Insured patients who receive out-of-network care may receive a “balance bill” for the difference between the practitioner’s charge and their insurer’s contracted rate. In 2017, California banned balance billing for anesthesia care. This study examined the association between California’s law and subsequent payments for anesthesia care. The authors hypothesized that, after the law’s implementation, there would be no change in in-network payment amounts, and that out-of-network payment amounts and the portion of claims occurring out-of-network would decline.


The study used average, quarterly, California county-level payment data (2013 to 2020) derived from a claims database of commercially insured patients. Using a difference-in-differences approach, the change was estimated in payment amounts for intraoperative or intrapartum anesthesia care, along with the portion of claims occurring out-of-network, after the law’s implementation. The comparison group was office visit payments, expected to be unaffected by the law. The authors prespecified that they would refer to differences of 10% or greater as policy significant.


The sample consisted of 43,728 procedure code-county-quarter-network combinations aggregated from 4,599,936 claims. The law’s implementation was associated with a significant 13.6% decline in payments for out-of-network anesthesia care (95% CI, –16.5 to –10.6%; P < 0.001), translating to an average $108 decrease across all procedures (95% CI, –$149 to –$64). There was a statistically significant 3.0% increase in payments for in-network anesthesia care (95% CI, 0.9 to 5.1%; P = 0.007), translating to an average $87 increase (95% CI, $64 to $110), which may be notable in some circumstances but did not meet the study threshold for identifying a change as policy significant. There was a nonstatistically significant increase in the portion of claims occurring out-of-network (10.0%, 95% CI, –4.1 to 24.2%; P = 0.155).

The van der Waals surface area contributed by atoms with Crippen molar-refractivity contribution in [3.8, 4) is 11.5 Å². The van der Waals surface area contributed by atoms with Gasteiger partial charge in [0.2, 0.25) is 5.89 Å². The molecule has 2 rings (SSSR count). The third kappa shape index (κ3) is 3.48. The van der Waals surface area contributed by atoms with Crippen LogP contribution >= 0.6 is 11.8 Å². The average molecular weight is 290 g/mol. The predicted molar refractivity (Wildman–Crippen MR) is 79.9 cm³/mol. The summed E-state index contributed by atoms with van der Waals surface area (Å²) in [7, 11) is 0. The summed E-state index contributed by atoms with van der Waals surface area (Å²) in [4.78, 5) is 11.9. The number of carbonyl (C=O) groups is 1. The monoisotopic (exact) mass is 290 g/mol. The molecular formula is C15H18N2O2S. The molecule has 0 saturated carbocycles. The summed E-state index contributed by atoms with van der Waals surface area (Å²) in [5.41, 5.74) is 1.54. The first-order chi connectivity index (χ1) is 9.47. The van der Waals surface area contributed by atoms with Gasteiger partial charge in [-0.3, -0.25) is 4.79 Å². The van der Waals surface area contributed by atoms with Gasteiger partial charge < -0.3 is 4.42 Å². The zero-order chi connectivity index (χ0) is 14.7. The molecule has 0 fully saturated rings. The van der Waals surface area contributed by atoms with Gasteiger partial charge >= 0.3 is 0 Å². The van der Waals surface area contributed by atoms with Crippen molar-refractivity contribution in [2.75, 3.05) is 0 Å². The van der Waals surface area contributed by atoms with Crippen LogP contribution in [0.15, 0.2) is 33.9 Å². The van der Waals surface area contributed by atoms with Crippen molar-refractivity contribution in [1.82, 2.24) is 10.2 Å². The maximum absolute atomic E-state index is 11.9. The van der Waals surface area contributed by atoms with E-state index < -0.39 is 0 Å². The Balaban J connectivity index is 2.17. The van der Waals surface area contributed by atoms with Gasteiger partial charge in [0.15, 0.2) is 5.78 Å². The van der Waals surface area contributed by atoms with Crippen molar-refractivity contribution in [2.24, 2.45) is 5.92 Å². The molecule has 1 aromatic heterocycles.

California’s balance billing law was associated with significant declines in out-of-network anesthesia payments in the first 3 yr after implementation. There were mixed statistical and policy significant results for in-network payments and the proportion of out-of-network claims.

Editor’s Perspective
What We Already Know about This Topic
  • “Balance billing” for out-of-network care has gained significant attention by policymakers and medical specialty stakeholders, culminating in the federal “No Surprises Act” passed in December 2020
  • Previous analyses of state-specific legislation were limited by short follow-up periods or unique policy characteristics, leaving few generalizable data to help understand the potential long-term impact of “balance billing” legislation nationally
What This Article Tells Us That Is New
  • The authors estimated the association between the implementation of California’s “balance billing” legislation in 2017 with changes to in-network payment amounts, out-of-network payment amounts, and out-of-network proportion of claims across 2013 to 2020 for common anesthesia care
  • Across 4,599,936 claims, California’s balance billing law was associated with a 13.6% decline in out-of-network payments for anesthesia care, translating to an average $108 decrease across all procedures
  • In addition, there was a 3.0% increase in payments for in-network care that may have questionable policy significance
  • Finally, a 10.0% increase in the proportion of claims that were out-of-network did not meet the statistical significance threshold